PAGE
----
On a Thursday morning in March, Crowden School principal Brad Johnson walked into a meeting with his supervisors and left with some unexpected news: He was being fired from his job at the small, private Berkeley school dedicated to teaching chamber music to third- through eighth-graders. He had been at Crowden for 25 years. His last day would be June 30.
In the six months that followed, Johnson’s termination — and the mystery surrounding it — has thrown the tight-knit community, full of high-powered parents and budding but already internationally decorated musicians, into turmoil.
Four members of the Board of Trustees resigned, one within a day of learning of Johnson’s firing. In August, once they learned their beloved principal wouldn’t be returning, nearly 50 families signed a letter criticizing the decision to fire Johnson and pressured leaders of the 65-student school to reinstate him, turning out in droves to a community town hall. Seven eighth-graders and their parents — half of the eighth-grade class — have promised to leave the school in protest, each taking with them nearly $30,000 in annual tuition.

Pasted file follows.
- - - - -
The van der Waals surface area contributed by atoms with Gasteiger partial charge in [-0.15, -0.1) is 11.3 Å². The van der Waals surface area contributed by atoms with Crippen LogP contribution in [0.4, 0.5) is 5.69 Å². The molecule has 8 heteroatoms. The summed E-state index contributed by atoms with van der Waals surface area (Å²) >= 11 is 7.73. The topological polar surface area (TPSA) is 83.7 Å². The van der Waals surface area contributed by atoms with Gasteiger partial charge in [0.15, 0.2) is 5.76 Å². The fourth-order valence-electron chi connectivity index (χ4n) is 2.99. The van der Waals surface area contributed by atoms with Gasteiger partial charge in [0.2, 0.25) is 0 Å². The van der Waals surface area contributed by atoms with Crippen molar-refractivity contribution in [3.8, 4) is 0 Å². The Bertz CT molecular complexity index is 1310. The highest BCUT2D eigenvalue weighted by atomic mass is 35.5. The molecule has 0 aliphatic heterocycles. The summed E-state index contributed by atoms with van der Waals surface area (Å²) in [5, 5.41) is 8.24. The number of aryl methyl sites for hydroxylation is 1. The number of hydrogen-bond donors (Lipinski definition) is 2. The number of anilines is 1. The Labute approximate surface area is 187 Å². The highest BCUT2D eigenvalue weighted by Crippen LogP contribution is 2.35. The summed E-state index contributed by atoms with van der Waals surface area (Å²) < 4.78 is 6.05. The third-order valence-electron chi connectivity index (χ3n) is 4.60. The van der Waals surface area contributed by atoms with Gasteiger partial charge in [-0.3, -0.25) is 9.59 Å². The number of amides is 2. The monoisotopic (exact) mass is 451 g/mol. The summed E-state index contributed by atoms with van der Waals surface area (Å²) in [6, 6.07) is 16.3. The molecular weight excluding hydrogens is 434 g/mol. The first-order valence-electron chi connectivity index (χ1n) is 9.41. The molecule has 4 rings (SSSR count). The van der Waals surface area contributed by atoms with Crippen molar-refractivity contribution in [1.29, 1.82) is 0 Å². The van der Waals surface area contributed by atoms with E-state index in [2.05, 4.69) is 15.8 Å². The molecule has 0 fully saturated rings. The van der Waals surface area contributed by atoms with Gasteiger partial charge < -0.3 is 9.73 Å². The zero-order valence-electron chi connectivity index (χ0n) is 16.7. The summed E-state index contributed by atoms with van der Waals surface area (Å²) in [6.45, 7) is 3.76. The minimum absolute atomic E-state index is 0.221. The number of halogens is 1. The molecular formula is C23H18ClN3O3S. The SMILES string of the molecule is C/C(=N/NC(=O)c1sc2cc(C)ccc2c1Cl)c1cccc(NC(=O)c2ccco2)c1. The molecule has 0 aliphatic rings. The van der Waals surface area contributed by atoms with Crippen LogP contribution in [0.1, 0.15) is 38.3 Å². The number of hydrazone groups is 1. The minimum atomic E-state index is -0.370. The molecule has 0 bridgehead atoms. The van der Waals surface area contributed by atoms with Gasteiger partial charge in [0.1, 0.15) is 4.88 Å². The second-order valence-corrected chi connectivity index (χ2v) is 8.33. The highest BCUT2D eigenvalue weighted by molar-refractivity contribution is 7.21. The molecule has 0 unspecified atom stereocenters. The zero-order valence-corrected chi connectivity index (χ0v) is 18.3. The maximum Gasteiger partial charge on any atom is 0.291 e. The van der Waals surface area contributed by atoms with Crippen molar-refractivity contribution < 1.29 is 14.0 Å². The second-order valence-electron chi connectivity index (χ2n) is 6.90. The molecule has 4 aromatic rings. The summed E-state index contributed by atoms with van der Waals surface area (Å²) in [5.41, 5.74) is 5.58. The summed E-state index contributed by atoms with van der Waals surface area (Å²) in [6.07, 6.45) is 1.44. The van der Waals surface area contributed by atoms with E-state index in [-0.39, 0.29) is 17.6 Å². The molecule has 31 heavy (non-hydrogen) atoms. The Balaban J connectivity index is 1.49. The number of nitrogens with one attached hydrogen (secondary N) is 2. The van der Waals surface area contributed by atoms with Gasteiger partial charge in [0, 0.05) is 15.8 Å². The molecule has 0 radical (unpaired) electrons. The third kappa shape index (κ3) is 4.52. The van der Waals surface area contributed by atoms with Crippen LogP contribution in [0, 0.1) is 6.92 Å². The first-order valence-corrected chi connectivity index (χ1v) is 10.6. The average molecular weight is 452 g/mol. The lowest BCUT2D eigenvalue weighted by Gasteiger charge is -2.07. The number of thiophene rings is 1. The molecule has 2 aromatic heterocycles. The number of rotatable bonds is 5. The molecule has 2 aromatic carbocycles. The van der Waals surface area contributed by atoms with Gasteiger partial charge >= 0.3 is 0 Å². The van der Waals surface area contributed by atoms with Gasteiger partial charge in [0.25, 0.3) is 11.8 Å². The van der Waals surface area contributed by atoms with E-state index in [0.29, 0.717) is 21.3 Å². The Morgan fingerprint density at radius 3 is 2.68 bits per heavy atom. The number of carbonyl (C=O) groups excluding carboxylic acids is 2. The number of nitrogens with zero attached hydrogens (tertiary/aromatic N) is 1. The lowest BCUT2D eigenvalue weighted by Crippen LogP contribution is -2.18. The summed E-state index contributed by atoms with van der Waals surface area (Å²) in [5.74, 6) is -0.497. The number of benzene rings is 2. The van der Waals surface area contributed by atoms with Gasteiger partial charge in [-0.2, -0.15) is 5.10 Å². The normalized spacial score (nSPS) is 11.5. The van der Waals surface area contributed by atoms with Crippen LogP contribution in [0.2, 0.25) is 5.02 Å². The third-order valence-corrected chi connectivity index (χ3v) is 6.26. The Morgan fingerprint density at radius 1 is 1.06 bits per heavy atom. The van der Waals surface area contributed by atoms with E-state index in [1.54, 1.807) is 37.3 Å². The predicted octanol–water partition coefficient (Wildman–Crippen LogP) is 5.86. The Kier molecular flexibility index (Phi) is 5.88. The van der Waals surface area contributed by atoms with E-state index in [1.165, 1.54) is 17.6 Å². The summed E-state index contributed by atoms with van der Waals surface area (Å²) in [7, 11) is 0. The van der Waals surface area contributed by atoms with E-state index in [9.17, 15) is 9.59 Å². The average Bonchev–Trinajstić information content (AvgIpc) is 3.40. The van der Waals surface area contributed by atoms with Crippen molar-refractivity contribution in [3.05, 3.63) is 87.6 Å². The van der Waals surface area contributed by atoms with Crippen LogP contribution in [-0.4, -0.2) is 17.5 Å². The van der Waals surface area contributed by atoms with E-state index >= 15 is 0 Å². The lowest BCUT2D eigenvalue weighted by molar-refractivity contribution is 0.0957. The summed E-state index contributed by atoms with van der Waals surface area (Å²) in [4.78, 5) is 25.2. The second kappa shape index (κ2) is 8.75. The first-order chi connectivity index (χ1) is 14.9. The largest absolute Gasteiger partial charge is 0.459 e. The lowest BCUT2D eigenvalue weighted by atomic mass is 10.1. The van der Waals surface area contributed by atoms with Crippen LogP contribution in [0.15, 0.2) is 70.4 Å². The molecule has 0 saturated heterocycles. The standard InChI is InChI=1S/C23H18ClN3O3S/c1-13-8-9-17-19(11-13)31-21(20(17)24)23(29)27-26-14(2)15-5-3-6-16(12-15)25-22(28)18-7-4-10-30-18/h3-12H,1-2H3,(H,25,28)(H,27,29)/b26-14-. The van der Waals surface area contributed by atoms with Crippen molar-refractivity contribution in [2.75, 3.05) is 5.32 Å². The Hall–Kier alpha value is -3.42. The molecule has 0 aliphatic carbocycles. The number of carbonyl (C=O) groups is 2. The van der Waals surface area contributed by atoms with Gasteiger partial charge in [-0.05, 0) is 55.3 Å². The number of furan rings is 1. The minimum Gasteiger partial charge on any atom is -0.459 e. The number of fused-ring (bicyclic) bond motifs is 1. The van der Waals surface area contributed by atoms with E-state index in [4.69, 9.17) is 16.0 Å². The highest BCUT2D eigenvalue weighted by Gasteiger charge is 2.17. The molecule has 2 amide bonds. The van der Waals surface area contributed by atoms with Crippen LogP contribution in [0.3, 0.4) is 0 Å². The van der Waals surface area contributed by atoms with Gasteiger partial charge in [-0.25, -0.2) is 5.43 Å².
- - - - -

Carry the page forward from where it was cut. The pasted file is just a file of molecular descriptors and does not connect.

The administration has been put on the defensive. On Friday, as this story was nearing publication, the school notified parents that an independent review would be conducted into Johnson’s firing and he would be placed on paid administrative leave for the duration of the investigation. Hours after the announcement, three music teachers — Jane Lee, Heghine Boloyan and Monica Scott — had resigned in solidarity with Johnson, and more are considering doing the same.
Johnson, who had cultivated a reputation as the “heart of Crowden,” remains baffled. Popular among parents and students for his warmth, wit, academic rigor and infamous Halloween costumes, he both served as principal and as the school’s sole middle school English teacher. He says that before being fired, he had never before been reprimanded by senior administrators about his teaching.